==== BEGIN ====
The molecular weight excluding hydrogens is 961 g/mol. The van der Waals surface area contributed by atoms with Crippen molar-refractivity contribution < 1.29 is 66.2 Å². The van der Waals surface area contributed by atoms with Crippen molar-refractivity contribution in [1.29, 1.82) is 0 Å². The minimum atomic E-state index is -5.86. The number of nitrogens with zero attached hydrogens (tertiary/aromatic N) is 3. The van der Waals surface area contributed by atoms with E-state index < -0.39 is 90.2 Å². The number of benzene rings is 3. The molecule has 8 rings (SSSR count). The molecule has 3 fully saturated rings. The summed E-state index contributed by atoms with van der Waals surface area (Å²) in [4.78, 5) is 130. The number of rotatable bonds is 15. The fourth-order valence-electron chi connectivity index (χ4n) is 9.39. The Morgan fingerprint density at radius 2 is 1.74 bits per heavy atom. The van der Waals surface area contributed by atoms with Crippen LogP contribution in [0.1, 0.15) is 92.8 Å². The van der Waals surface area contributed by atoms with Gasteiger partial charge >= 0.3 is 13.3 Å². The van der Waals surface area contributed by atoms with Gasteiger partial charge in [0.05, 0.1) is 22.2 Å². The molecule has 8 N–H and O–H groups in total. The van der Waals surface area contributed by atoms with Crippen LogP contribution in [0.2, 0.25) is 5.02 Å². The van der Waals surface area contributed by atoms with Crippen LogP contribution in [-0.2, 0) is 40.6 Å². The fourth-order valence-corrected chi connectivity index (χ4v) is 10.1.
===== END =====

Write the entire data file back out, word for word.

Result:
The molecular weight excluding hydrogens is 961 g/mol. The van der Waals surface area contributed by atoms with Crippen molar-refractivity contribution < 1.29 is 66.2 Å². The van der Waals surface area contributed by atoms with Crippen molar-refractivity contribution in [1.29, 1.82) is 0 Å². The minimum atomic E-state index is -5.86. The number of nitrogens with zero attached hydrogens (tertiary/aromatic N) is 3. The van der Waals surface area contributed by atoms with E-state index < -0.39 is 90.2 Å². The number of benzene rings is 3. The molecule has 8 rings (SSSR count). The molecule has 3 fully saturated rings. The summed E-state index contributed by atoms with van der Waals surface area (Å²) in [4.78, 5) is 130. The number of rotatable bonds is 15. The fourth-order valence-electron chi connectivity index (χ4n) is 9.39. The Morgan fingerprint density at radius 2 is 1.74 bits per heavy atom. The van der Waals surface area contributed by atoms with Crippen LogP contribution in [0.1, 0.15) is 92.8 Å². The van der Waals surface area contributed by atoms with Gasteiger partial charge >= 0.3 is 13.3 Å². The van der Waals surface area contributed by atoms with Gasteiger partial charge in [0.05, 0.1) is 22.2 Å². The molecule has 8 N–H and O–H groups in total. The van der Waals surface area contributed by atoms with Crippen LogP contribution in [0.2, 0.25) is 5.02 Å². The van der Waals surface area contributed by atoms with Crippen LogP contribution in [-0.2, 0) is 40.6 Å². The fourth-order valence-corrected chi connectivity index (χ4v) is 10.1.